It will be up to the Legislature and the governor to solve the real underlying economic problem. The solution will lie between a combination of spending reductions, program restructuring, modifications to PERS, and to true structural tax reform. It will not be easy, but it will be a critically necessary set of tasks to complete.

The options to improve Oregon’s tax system are not mysterious and they are not particularly new. In such an environment – in the face of a failed Measure 97 – recommendations from the past will need to be re-examined. We will be hearing about further changes to our property tax system, the role of income taxes, deductions, exemptions, improved modeling, and other concepts. And despite nine large electoral failures over 90 years, we can be certain that discussions to adopt a true (not hidden) sales tax will begin again.

True tax reform will be difficult and exhaustive work, but it must be done. For without true reform of Oregon’s tax system, the underlying issues driving the inexhaustible need for more and more revenue will never be addressed.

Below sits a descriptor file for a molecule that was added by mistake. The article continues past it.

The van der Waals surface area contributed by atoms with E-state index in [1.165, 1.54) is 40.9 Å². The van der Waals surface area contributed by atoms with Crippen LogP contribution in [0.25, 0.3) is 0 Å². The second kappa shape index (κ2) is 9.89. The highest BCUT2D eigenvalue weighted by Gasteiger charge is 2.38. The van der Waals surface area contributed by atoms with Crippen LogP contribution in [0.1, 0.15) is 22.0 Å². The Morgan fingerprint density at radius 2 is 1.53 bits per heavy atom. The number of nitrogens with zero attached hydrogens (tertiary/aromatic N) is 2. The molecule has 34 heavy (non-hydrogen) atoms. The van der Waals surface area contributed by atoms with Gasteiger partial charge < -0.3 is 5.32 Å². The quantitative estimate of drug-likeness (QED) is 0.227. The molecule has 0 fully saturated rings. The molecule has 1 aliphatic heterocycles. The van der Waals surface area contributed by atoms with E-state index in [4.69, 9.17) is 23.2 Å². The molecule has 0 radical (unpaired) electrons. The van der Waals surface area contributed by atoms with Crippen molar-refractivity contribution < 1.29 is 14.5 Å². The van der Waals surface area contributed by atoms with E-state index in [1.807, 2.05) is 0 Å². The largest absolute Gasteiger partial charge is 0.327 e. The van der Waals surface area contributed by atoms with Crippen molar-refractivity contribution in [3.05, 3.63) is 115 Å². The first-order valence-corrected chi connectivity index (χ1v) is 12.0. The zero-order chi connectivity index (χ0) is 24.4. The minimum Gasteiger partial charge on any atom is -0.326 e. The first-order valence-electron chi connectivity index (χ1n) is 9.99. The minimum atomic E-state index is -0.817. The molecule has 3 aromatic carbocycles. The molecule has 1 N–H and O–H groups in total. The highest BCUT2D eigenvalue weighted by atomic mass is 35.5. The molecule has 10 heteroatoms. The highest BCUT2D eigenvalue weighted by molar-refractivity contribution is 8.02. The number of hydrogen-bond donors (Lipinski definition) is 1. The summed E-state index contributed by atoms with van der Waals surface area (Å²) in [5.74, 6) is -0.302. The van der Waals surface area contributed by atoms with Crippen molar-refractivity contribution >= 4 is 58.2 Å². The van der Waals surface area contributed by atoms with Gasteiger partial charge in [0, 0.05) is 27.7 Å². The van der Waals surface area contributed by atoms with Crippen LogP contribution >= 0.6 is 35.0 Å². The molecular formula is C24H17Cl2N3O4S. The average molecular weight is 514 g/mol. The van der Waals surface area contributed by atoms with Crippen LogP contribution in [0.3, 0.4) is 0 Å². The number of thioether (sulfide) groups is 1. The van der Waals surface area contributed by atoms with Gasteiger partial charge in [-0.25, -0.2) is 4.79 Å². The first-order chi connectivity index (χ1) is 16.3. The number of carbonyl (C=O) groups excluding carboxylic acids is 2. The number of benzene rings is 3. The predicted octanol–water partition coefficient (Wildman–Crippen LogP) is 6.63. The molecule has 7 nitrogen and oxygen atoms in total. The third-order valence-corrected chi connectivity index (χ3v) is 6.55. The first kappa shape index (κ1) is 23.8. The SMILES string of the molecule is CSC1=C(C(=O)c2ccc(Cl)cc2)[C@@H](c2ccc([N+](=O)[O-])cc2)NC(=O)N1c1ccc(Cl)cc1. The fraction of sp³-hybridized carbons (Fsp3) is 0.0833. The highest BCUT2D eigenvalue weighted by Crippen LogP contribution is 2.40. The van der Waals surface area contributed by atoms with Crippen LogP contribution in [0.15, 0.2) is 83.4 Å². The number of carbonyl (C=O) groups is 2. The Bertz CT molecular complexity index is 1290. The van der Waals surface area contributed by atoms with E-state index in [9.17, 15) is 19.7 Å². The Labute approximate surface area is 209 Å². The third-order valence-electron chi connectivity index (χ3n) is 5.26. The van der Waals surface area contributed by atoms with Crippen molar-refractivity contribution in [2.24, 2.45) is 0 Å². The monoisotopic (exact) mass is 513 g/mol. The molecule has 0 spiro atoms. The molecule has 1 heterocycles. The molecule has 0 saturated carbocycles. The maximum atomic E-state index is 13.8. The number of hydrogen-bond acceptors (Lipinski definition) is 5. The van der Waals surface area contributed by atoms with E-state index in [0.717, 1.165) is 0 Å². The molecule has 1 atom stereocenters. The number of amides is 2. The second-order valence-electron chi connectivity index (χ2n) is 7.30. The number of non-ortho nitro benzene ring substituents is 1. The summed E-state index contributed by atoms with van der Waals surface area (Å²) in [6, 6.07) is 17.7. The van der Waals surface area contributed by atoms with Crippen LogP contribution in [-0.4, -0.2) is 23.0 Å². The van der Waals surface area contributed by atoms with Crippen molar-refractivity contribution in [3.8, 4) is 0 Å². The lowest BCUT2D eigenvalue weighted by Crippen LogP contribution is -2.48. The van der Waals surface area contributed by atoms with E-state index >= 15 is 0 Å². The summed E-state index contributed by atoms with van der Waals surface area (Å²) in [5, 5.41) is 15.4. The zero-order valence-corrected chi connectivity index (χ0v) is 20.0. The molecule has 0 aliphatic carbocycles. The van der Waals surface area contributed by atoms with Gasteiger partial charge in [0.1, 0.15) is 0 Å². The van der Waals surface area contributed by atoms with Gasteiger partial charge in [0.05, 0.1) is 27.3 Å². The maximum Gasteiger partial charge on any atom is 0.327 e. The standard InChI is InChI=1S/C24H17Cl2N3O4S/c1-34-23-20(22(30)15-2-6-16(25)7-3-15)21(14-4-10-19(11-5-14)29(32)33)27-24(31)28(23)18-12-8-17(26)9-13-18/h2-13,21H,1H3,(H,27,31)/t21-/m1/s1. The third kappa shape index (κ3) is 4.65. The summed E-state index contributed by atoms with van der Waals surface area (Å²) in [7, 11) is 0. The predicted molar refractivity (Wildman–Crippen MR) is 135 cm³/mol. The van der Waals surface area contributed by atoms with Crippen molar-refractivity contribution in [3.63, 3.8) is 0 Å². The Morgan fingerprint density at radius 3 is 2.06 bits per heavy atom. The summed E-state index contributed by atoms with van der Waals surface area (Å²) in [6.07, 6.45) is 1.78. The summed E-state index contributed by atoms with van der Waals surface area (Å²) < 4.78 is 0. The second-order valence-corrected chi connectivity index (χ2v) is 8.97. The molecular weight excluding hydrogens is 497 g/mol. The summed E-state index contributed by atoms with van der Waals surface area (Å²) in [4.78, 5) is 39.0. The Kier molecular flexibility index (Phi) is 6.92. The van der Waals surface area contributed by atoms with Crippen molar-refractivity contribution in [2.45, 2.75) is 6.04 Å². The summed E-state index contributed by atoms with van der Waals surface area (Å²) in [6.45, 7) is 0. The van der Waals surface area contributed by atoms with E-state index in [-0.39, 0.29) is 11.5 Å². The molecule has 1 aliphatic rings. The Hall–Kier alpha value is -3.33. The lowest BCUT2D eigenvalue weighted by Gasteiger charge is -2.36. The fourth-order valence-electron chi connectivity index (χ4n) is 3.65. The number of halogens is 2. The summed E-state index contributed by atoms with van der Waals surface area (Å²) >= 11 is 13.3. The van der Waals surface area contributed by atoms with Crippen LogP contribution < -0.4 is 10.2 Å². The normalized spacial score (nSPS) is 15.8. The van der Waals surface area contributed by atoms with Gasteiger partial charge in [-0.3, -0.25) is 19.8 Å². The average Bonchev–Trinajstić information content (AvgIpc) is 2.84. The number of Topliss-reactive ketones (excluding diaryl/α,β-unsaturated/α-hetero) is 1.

Only by working collaboratively to address Oregon’s underlying economic challenges and structural problems will our elected leadership successfully move to put the state back on a strong, stable and sustainable path to true economic growth.

One way or the other, the discussion will begin in February 2017.

Mike Salsgiver is the executive director of Associated General Contractors’ Oregon-Columbia chapter. Contact him at 503-685-8305 or mikes@agc-oregon.org.

This article originally appeared in the DJC and can be found here (subscription required).